Syllabus(full-version):

- Fundamentals of electrodynamics, review of dielectrics and metals optics and semiconductor physics
- Dielectric optical waveguides, waveguide coupling theory, optical resonators, slot waveguides and introduction to photonic crystal structures
- Light-matter interactions in semiconductors, semiconductor light sources, laser structures, detectors.
- Semiconductor quantum structures, quantum wells, superlattices, quantum dot emitters and modulators
- Optoelectronic integration: optical integrated circuits and optical switching
- Introduction to plasmonics: optoelectronics application of metal and metal-dielectric nanostructures

Instructor:Prof. Luca Dal Negro(dalnegro@bu.edu)

Prerequisites:EC562 Engineering Optics, Electromagnetics, or permission of the instructor.

Suggested readings:Theory and computation of electromagnetic fields,by Jian-Ming Jin, (J. Wiley-EEE Press, 2nd Ed., 2015);Advanced Engineering Electromagnetics,by Constantine A. Balanis (John Wiley, 2nd Ed. 2012);Quick Finite Elements for Electromagnetic Waves,by G. Pelosi et al. (Artech House, 2nd Ed. 2009);The Finite Element Method: Theory, Implementation, and Applications, by Mats G. Larson and Fredrik Bengzon(Springer-Verlag 2013);The essence of dielectric waveguides,by C. Yeh, F. I. Shimabukuro, (Springer, 2008);Photonic Devices,by Jia-Ming Liu (Cambridge University Press, 2005)Notes by the instructor will be distributed.

EC562: Engineering Optics

Prereq: Matlab programming, Electromagnetics, and knowledge of statistics (with stochastic processes)

Proposed Catalog/Course TopicsThis course deals with the engineering aspects of optics and its main emphasis is on applying the

knowledge of optics to the solution of many engineering problems.

The course is a graduate level class that covers the mathematical theory, the fundamental physical concepts and Matlab-based numerical implementations of Fourier optics for the design of diffractive elements, imaging systems and light propagation in complex media. The course will provide in-depth discussions of scalar wave diffraction theory and inversion with emphasis on engineering applications to focusing, realistic imaging systems with aberrations, spatial light modulators, optical sensors, optical speckle patterns, and light propagation through random media. Generalizations to vector waves will also be provided when appropriate. The goal of the course is to present a consistent formulation of wave propagation and diffraction in complex linear systems for the engineering of advanced optical devices in strong partnership with computer simulations and engineering-led implementations. Numerous programming examples and notes will be provided per course topic and all students will be able to challenge their creativity in designing advanced optical devices as part of their course assignments and for the required final project.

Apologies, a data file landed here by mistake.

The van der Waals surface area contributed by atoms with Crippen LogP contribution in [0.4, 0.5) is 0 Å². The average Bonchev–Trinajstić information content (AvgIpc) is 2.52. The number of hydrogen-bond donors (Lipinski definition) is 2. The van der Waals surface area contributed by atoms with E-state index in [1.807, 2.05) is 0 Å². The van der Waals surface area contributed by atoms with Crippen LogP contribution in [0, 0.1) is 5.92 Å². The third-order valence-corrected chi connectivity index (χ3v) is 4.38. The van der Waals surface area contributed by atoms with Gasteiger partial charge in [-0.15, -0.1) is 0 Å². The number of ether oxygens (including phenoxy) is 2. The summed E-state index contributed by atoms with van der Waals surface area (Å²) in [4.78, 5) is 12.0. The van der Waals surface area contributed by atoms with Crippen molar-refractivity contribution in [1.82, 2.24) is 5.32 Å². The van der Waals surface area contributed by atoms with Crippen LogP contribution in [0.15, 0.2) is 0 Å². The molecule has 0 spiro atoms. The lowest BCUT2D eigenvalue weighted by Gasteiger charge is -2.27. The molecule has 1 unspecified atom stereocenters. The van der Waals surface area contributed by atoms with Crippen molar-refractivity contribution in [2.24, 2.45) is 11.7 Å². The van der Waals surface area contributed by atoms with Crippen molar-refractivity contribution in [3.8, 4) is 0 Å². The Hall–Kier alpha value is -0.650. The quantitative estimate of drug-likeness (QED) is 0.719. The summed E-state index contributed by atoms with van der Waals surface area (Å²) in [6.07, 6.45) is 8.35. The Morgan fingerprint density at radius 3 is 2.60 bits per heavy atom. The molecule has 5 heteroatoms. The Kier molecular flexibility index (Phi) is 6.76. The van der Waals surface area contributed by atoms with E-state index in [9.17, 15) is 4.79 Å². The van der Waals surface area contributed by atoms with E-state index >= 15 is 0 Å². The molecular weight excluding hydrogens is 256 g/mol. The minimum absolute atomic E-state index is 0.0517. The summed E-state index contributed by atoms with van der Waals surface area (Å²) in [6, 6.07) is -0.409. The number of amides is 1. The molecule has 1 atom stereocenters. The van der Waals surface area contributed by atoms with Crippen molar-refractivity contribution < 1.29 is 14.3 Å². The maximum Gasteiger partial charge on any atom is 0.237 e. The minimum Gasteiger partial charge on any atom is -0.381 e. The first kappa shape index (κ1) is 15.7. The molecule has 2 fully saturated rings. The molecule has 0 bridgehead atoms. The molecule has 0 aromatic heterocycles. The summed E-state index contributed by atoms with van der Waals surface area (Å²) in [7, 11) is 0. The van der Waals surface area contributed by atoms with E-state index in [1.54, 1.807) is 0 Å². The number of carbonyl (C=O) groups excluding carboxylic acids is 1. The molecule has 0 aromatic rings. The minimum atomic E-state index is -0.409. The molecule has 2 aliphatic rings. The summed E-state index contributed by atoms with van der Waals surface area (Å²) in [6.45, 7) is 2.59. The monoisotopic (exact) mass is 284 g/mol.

GoalsThis course deals with the engineering aspects of optics and its main emphasis is on applying the

knowledge of optics to the solution of many engineering problems.

Focus on scalar waves and spatial frequency concepts for complex linear systems, Fresnel and Fourier transforms in different coordinate systems. Introducing linear shift-invariant systems (LSI) theory, correlation and convolution operations with applications to optical engineering and elements of linear canonical transformation for phase-space control. Point patterns and kinematic diffraction theory. Random phasor sums and statistical description of speckle patterns, first-order statistics. Rigorous Kirchhoff and Sommerfeld diffraction theory, wave propagation and angular spectrum representation, generalizations to vector fields and applications to beam propagation and imaging systems. First-order theory of optical speckles. Diffraction of partially coherent waves, Shell’s theorems and quasi-homogeneous sources. Planar sources. Introduction to phase-space optics and the imaging space, optical transfer (OTF) and modulation functions (MTF), point-spread functions in imaging systems, diffraction-based photonic devices. The concepts and methods will be applied to the engineering analysis and design of photonic gratings, optical biosensors, spatial light modulators and holographic optics, wavefront modulation, microscopy and imaging through random media. Imaging theory and microscopy with coherent, partially-coherent and incoherent light will also be discussed. Numerical examples and implementations in Matlab.